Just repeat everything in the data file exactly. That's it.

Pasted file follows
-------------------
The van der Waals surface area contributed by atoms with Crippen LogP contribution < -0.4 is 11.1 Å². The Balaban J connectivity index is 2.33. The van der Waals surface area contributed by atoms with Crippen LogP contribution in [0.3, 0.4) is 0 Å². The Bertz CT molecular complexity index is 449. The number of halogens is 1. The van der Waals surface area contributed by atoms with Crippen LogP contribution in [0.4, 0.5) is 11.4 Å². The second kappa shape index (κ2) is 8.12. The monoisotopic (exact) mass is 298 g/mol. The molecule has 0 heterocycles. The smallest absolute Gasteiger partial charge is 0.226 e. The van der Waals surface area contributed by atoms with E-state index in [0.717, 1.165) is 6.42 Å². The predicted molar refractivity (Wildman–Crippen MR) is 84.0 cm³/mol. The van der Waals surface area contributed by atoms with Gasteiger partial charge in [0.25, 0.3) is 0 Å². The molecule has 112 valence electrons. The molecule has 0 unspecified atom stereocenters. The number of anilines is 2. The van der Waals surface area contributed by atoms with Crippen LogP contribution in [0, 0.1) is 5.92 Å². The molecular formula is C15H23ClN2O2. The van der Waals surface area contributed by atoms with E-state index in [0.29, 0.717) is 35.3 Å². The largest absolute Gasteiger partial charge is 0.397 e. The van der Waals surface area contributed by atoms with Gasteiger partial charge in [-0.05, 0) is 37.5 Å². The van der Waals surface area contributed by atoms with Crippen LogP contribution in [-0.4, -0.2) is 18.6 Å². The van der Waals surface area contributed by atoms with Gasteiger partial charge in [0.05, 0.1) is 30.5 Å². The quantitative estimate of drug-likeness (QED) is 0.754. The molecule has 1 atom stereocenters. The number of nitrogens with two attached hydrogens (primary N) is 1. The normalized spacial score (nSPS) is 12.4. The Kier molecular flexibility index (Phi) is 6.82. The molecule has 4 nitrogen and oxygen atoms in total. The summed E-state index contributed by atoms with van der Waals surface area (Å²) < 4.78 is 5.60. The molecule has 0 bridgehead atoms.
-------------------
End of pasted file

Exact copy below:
The van der Waals surface area contributed by atoms with Crippen LogP contribution < -0.4 is 11.1 Å². The Balaban J connectivity index is 2.33. The van der Waals surface area contributed by atoms with Crippen LogP contribution in [0.3, 0.4) is 0 Å². The Bertz CT molecular complexity index is 449. The number of halogens is 1. The van der Waals surface area contributed by atoms with Crippen LogP contribution in [0.4, 0.5) is 11.4 Å². The second kappa shape index (κ2) is 8.12. The monoisotopic (exact) mass is 298 g/mol. The molecule has 0 heterocycles. The smallest absolute Gasteiger partial charge is 0.226 e. The van der Waals surface area contributed by atoms with E-state index in [0.717, 1.165) is 6.42 Å². The predicted molar refractivity (Wildman–Crippen MR) is 84.0 cm³/mol. The van der Waals surface area contributed by atoms with Gasteiger partial charge in [0.25, 0.3) is 0 Å². The molecule has 112 valence electrons. The molecule has 0 unspecified atom stereocenters. The number of anilines is 2. The van der Waals surface area contributed by atoms with Crippen LogP contribution in [0, 0.1) is 5.92 Å². The molecular formula is C15H23ClN2O2. The van der Waals surface area contributed by atoms with E-state index in [0.29, 0.717) is 35.3 Å². The largest absolute Gasteiger partial charge is 0.397 e. The van der Waals surface area contributed by atoms with Gasteiger partial charge in [-0.05, 0) is 37.5 Å². The van der Waals surface area contributed by atoms with Crippen LogP contribution in [-0.4, -0.2) is 18.6 Å². The van der Waals surface area contributed by atoms with Gasteiger partial charge in [0.05, 0.1) is 30.5 Å². The quantitative estimate of drug-likeness (QED) is 0.754. The molecule has 1 atom stereocenters. The number of nitrogens with two attached hydrogens (primary N) is 1. The normalized spacial score (nSPS) is 12.4. The Kier molecular flexibility index (Phi) is 6.82. The molecule has 4 nitrogen and oxygen atoms in total. The summed E-state index contributed by atoms with van der Waals surface area (Å²) < 4.78 is 5.60. The molecule has 0 bridgehead atoms.